On Saturday morning it was time to get serious. The drivers put in their last few practice runs and then it was time. Forrest Wang lined up with Jeff Jones and was the first driver to win a tandem battle in the second decade of pro drifting at Road Atlanta.
Danny George faced Daigo Saito and looked like he might win, but then lost.
Matt Field tried some funny business and got nailed by the Hammer.
Pat Mordaunt was using the Retaks S13 that Tuerck was using before switching to the FR-S, and beat Tuerck and the FR-S with it. That’s gotta hurt.
In a replay of their battle at SuperDrift, Odi Bakchis and Mike Essa duked it out, but this time Bakchis came out on top. Whoa, that’s not good for the defending champ.
During the Top 16 driver introductions, the rain came back, though not as hard as on Friday.
Wang and Saito paired off in a repeat of their battle here last year, with the Ninja claiming victory once again.
Aasbø smashed Conrad Grunewald next, but just barely.
It took two one more times to decide the Gittin-JTP battle.
Not because they were both so awesome, but because they kept making mistakes while (what looked like) trying to kill each other.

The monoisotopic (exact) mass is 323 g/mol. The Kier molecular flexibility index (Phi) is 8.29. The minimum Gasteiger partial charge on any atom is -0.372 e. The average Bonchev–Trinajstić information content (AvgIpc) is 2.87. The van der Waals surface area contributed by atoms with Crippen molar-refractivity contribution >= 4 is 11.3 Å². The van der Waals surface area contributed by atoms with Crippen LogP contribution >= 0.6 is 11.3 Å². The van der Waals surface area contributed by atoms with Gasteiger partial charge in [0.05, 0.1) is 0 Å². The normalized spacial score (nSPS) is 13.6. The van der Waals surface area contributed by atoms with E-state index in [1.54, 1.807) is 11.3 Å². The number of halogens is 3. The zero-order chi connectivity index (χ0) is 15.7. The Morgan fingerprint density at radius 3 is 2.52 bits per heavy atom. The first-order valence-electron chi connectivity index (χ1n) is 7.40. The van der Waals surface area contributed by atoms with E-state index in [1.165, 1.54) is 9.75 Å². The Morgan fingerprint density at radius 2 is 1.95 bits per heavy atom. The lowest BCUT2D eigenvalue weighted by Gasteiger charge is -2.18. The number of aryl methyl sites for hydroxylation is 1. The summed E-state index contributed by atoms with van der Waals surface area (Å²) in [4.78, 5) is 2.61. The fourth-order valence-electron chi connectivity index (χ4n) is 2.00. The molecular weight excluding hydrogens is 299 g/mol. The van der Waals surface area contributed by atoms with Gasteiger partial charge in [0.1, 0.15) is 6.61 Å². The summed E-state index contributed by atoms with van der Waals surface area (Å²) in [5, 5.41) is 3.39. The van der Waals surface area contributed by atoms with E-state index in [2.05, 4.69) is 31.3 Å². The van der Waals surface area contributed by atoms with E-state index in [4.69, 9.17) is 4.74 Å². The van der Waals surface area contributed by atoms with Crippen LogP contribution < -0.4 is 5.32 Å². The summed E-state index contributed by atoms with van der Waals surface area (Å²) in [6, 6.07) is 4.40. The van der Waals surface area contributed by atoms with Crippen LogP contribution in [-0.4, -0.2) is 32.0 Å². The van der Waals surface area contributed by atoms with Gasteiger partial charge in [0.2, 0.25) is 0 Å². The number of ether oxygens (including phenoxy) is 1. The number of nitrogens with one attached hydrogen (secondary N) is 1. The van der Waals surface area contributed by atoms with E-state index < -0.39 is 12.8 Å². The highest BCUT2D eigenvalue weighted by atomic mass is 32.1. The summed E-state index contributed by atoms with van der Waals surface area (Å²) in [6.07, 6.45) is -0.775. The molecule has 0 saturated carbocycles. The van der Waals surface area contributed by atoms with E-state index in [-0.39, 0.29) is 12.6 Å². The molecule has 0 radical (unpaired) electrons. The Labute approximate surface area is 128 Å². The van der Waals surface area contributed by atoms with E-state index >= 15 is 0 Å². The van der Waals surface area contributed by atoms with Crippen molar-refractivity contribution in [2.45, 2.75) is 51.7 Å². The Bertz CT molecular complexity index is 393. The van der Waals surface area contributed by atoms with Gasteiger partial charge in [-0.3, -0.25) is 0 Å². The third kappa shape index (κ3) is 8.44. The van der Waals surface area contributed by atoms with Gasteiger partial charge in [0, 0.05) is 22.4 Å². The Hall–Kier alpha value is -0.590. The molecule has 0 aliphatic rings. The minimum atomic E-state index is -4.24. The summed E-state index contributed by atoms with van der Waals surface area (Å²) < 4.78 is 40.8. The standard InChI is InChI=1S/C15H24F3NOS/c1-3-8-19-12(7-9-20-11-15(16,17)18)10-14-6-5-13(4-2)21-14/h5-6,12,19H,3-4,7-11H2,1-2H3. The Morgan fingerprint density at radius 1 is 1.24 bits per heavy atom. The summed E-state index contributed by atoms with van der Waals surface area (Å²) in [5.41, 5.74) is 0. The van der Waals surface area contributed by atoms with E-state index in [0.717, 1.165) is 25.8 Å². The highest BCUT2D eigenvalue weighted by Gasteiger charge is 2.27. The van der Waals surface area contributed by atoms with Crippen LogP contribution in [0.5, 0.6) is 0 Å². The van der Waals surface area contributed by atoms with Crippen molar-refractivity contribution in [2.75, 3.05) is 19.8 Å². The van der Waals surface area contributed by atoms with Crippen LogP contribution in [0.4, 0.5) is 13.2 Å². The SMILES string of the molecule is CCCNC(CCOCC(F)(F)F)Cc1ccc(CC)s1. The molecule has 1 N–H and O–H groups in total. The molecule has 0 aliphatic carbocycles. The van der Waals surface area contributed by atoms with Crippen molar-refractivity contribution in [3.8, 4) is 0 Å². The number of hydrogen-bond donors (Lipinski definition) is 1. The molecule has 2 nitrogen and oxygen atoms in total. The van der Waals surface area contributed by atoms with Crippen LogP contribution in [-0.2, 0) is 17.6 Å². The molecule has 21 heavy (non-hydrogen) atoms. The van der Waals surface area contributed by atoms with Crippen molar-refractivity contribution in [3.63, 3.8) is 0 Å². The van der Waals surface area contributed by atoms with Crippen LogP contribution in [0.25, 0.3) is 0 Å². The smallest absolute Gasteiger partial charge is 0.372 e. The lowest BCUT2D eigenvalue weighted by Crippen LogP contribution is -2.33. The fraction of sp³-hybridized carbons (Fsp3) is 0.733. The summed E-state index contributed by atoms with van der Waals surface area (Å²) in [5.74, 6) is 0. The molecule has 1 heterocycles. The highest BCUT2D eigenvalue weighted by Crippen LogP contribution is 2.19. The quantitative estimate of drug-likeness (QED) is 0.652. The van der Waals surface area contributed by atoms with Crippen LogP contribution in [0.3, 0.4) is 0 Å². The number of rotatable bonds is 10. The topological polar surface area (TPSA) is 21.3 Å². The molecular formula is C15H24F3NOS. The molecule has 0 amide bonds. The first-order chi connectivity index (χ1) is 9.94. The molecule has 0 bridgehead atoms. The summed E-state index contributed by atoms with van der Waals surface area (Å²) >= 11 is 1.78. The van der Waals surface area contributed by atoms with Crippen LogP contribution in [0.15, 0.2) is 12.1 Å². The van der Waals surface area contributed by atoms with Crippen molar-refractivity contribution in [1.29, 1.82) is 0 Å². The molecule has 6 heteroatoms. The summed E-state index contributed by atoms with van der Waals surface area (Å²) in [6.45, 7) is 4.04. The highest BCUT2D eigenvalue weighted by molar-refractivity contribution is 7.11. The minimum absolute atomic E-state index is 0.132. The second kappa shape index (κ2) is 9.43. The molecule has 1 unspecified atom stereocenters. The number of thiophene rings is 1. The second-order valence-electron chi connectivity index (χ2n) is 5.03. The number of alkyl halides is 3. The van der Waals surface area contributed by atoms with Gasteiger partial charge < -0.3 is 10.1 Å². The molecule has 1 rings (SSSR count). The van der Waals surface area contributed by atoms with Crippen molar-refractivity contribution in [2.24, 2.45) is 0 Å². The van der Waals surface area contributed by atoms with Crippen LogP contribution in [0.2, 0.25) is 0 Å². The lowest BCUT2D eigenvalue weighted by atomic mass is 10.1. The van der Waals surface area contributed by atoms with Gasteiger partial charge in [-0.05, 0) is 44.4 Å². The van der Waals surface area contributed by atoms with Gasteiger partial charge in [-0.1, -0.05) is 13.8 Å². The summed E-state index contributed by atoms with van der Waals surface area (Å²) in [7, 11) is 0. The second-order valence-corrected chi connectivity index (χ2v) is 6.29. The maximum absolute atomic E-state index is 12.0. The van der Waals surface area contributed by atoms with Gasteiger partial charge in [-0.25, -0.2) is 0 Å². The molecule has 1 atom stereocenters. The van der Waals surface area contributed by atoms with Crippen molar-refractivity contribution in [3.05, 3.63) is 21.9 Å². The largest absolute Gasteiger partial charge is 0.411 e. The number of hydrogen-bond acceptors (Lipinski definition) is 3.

The battle took so long it went from day to night before they were finished. It was truly epic.
What is it with Gittin, Atlanta, and monster trucking?
I never heard the specifics, but apparently Saito blew his engine as he was battling Wang and couldn’t make it to the Top 8. Aasbø got a bye run into the Top 4, but as the 8th qualifier he couldn’t be sure yet if he’d be on the podium.
Chris Forsberg had been quietly plugging along in the second quadrant, this time taking out Bakchis. Forsberg had qualified 5th, so only Gittin was left ahead of him for automatic third place consideration.
Nishida defeated Ken Gushi, who had earlier gotten a bye run past Ryan Kado and sailed past Dean Kearney.
And finally Gittin stopped Kenny Moen from getting out of the Top 8. With Gittin the highest qualified Top 8 winner, he was guaranteed a podium finish.
Aasbø and Forsberg lined up for the first battle of the Top 4. Hankook would be happy either driver winning. Forsberg led first, going just wide enough at the first turn for Aasbø to slip by him on the inside. The crowd went absolutely wild. After some deliberation, the judges concluded that it was a clean and legal pass, putting Forsberg at a serious disadvantage.
It was all or nothing at this point for the 2009 champ, and he drove like he’d never driven before. It was an amazing run on its own, but not enough to make up for the pass, so Aasbø moved on to the final battle. Forsberg’s hopes of a podium finish depended on the winner of the next battle.